The conservative power of our preoccupation is very convincingly expressed by Don Juan, the Yaqui Indian, in one of his conversations with the anthropologist Carlos Castaneda. One day Carlos asked Don Juan how he could better live in accordance with the Indian’s teaching. “You think and talk too much, you must stop talking to yourself,” Don Juan answered. He explained that we maintain our world by our inner talk, and that we talk to ourselves until everything is as it should be, repeating our inner choices over and over, staying always on the same paths. If we would stop telling ourselves that the world is such and so, it would cease to be so! Don Juan didn’t think that Carlos was ready for such a blow, but he advised his student to listen to the world and so allow changes to take place. (Castaneda, A Separate Reality, pp 218-19)
Although this advice might sound bizarre to the ears of the “organization man,” it should not be strange for someone who has taken to heart the words of Jesus Christ. Didn’t he also say that our worries prevent us from letting the kingdom, that is, the new world, come? Don Juan is asking how we ever can expect something really new to happen to us if our hearts and minds are so full of our own concerns that we do not even listen to the sounds announcing a new reality. And Jesus says: “. . . do not worry; do not say, ‘What are we to eat? What are we to drink? How are we to be clothed?’ It is the pagans who set their hearts on all these things. Your heavenly Father knows you need them all. Set your hearts on his kingdom first, and on his righteousness, and all these other things will be given you as well. So do not worry about tomorrow: tomorrow will take care of itself”. (Matthew 6:31-34).
So we can see that creating space is far from easy in our occupied and preoccupied society. And still, if we expect any salvation, redemption, healing and new life, the first thing we need is an open receptive place where something can happen to us. Hospitality, therefore, is such an important attitude. We cannot change the world by a new plan, project or idea. We cannot even change other people by our convictions, stories, advice and proposals, but we can offer a space where people are encouraged to disarm themselves, to lay aside their occupations and preoccupations and to listen with attention and care to the voices speaking in their own center. How important it is to become empty in order that we may learn is well illustrated in the following Zen story:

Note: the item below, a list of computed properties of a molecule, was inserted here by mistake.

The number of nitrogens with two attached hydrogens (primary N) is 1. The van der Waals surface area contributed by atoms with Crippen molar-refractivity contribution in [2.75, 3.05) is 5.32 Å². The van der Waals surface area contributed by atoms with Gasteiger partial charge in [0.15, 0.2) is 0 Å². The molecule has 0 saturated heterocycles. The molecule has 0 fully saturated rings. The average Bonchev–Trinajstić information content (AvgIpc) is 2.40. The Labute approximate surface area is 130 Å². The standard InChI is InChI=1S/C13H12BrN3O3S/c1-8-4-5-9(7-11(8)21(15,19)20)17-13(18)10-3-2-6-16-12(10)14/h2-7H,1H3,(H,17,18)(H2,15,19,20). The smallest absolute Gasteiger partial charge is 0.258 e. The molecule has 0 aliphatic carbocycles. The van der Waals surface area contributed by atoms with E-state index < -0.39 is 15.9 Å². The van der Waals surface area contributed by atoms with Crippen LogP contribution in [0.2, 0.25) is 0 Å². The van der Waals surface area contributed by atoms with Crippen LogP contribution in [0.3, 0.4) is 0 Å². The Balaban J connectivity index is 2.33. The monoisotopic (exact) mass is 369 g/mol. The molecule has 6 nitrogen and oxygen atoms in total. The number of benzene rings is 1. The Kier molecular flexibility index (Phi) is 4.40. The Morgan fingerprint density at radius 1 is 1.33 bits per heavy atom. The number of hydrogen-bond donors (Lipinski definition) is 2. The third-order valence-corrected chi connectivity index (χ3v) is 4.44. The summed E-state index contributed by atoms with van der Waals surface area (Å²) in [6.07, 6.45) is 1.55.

Nan-in, a Japanese master during the Meiji era (1868-1912) received a university professor who came to inquire about Zen. Nan-in served tea. He poured his visitor’s cup full, and then kept pouring. The professor watched the overflow until he could no longer restrain himself. “It is overfull. No more will go in!” “Like this cup,” Nan-in said, “you are full of your opinions and speculations. How can I show you Zen unless you first empty your cup?” (Zen Flesh, Zen Bones, p. 5)
To convert hostility into hospitality requires the creation of the friendly empty space where we can reach out to our fellow human beings and invite them to a new relationship. This conversion is an inner event that cannot be manipulated but must develop from within. Just as we cannot force a plant to grow but can take away the weeds and stones which prevent its development, so we cannot force anyone to such a personal and intimate change of heart, but we can offer the space where such a change can take place.